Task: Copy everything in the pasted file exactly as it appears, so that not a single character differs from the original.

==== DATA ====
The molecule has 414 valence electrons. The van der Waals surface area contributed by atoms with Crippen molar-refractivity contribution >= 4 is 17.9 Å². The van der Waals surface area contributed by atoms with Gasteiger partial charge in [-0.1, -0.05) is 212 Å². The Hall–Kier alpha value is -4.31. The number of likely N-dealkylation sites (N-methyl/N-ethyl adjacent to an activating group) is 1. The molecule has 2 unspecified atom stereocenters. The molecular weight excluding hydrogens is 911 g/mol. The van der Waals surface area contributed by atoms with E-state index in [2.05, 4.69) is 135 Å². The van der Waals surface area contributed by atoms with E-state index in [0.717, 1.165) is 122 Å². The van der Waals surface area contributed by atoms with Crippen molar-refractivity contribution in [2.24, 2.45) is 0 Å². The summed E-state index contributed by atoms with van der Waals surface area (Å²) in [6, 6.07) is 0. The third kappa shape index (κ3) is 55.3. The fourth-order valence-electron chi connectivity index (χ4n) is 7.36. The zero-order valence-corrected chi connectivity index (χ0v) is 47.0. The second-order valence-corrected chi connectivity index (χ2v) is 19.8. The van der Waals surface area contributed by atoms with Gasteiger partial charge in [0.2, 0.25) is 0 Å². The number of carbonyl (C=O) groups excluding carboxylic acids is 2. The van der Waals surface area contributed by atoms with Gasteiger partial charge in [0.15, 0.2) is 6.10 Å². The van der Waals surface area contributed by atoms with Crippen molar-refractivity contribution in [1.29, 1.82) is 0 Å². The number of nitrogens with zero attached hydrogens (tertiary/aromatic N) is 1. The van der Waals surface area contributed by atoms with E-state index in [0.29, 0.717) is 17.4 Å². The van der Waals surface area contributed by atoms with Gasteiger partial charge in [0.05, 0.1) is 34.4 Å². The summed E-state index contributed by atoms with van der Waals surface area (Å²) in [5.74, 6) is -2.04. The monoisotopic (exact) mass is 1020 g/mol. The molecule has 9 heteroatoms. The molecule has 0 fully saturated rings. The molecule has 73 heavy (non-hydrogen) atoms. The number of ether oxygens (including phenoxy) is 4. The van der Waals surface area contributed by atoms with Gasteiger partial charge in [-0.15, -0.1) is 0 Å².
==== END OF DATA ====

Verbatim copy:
The molecule has 414 valence electrons. The van der Waals surface area contributed by atoms with Crippen molar-refractivity contribution >= 4 is 17.9 Å². The van der Waals surface area contributed by atoms with Gasteiger partial charge in [-0.1, -0.05) is 212 Å². The Hall–Kier alpha value is -4.31. The number of likely N-dealkylation sites (N-methyl/N-ethyl adjacent to an activating group) is 1. The molecule has 2 unspecified atom stereocenters. The molecular weight excluding hydrogens is 911 g/mol. The van der Waals surface area contributed by atoms with E-state index in [2.05, 4.69) is 135 Å². The van der Waals surface area contributed by atoms with E-state index in [0.717, 1.165) is 122 Å². The van der Waals surface area contributed by atoms with Crippen molar-refractivity contribution in [2.24, 2.45) is 0 Å². The summed E-state index contributed by atoms with van der Waals surface area (Å²) in [6, 6.07) is 0. The third kappa shape index (κ3) is 55.3. The fourth-order valence-electron chi connectivity index (χ4n) is 7.36. The zero-order valence-corrected chi connectivity index (χ0v) is 47.0. The second-order valence-corrected chi connectivity index (χ2v) is 19.8. The van der Waals surface area contributed by atoms with Gasteiger partial charge in [0.2, 0.25) is 0 Å². The number of carbonyl (C=O) groups excluding carboxylic acids is 2. The van der Waals surface area contributed by atoms with Gasteiger partial charge in [0.15, 0.2) is 6.10 Å². The van der Waals surface area contributed by atoms with Crippen molar-refractivity contribution in [1.29, 1.82) is 0 Å². The number of nitrogens with zero attached hydrogens (tertiary/aromatic N) is 1. The van der Waals surface area contributed by atoms with E-state index in [0.29, 0.717) is 17.4 Å². The van der Waals surface area contributed by atoms with Gasteiger partial charge in [0.05, 0.1) is 34.4 Å². The summed E-state index contributed by atoms with van der Waals surface area (Å²) in [5.74, 6) is -2.04. The monoisotopic (exact) mass is 1020 g/mol. The molecule has 9 heteroatoms. The molecule has 0 fully saturated rings. The molecule has 73 heavy (non-hydrogen) atoms. The number of ether oxygens (including phenoxy) is 4. The van der Waals surface area contributed by atoms with Gasteiger partial charge in [-0.15, -0.1) is 0 Å².